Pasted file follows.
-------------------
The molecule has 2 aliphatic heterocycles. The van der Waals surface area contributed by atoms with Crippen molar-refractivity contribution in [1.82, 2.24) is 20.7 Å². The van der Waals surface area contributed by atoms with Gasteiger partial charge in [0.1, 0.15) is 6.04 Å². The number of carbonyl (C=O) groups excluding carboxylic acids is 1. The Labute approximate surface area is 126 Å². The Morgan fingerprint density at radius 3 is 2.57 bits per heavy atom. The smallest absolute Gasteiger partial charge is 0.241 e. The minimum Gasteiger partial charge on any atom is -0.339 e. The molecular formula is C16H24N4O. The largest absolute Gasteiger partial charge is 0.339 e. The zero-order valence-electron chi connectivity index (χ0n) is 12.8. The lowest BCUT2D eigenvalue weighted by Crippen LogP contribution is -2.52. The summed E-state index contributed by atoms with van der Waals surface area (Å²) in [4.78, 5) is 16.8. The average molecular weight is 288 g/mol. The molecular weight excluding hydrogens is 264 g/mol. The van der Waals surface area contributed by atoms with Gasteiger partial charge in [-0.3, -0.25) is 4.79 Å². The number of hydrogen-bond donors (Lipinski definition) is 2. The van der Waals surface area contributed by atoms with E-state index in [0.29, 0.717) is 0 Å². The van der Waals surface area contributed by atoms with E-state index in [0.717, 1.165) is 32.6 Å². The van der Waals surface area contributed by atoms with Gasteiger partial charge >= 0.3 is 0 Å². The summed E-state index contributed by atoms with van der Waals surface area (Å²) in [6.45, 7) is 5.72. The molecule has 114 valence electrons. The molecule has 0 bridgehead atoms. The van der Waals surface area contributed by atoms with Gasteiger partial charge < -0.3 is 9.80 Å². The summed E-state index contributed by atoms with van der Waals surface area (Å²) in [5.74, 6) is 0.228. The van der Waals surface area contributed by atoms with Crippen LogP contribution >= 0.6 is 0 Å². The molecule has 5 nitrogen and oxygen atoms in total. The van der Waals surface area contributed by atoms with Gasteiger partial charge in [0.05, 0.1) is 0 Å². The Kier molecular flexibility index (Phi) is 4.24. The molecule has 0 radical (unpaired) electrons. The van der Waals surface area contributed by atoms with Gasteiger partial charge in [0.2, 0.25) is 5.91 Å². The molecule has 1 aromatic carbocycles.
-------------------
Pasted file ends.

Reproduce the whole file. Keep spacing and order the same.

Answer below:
The molecule has 2 aliphatic heterocycles. The van der Waals surface area contributed by atoms with Crippen molar-refractivity contribution in [1.82, 2.24) is 20.7 Å². The van der Waals surface area contributed by atoms with Gasteiger partial charge in [0.1, 0.15) is 6.04 Å². The number of carbonyl (C=O) groups excluding carboxylic acids is 1. The Labute approximate surface area is 126 Å². The Morgan fingerprint density at radius 3 is 2.57 bits per heavy atom. The smallest absolute Gasteiger partial charge is 0.241 e. The minimum Gasteiger partial charge on any atom is -0.339 e. The molecular formula is C16H24N4O. The largest absolute Gasteiger partial charge is 0.339 e. The zero-order valence-electron chi connectivity index (χ0n) is 12.8. The lowest BCUT2D eigenvalue weighted by Crippen LogP contribution is -2.52. The summed E-state index contributed by atoms with van der Waals surface area (Å²) in [4.78, 5) is 16.8. The average molecular weight is 288 g/mol. The molecular weight excluding hydrogens is 264 g/mol. The van der Waals surface area contributed by atoms with Gasteiger partial charge in [-0.3, -0.25) is 4.79 Å². The number of hydrogen-bond donors (Lipinski definition) is 2. The van der Waals surface area contributed by atoms with E-state index in [0.29, 0.717) is 0 Å². The van der Waals surface area contributed by atoms with E-state index in [0.717, 1.165) is 32.6 Å². The van der Waals surface area contributed by atoms with Gasteiger partial charge >= 0.3 is 0 Å². The summed E-state index contributed by atoms with van der Waals surface area (Å²) in [6.45, 7) is 5.72. The molecule has 114 valence electrons. The molecule has 0 bridgehead atoms. The van der Waals surface area contributed by atoms with Gasteiger partial charge < -0.3 is 9.80 Å². The summed E-state index contributed by atoms with van der Waals surface area (Å²) in [5.74, 6) is 0.228. The van der Waals surface area contributed by atoms with Crippen LogP contribution >= 0.6 is 0 Å². The molecule has 5 nitrogen and oxygen atoms in total. The van der Waals surface area contributed by atoms with Gasteiger partial charge in [0.05, 0.1) is 0 Å². The Kier molecular flexibility index (Phi) is 4.24. The molecule has 0 radical (unpaired) electrons. The van der Waals surface area contributed by atoms with Gasteiger partial charge in [0.2, 0.25) is 5.91 Å². The molecule has 1 aromatic carbocycles.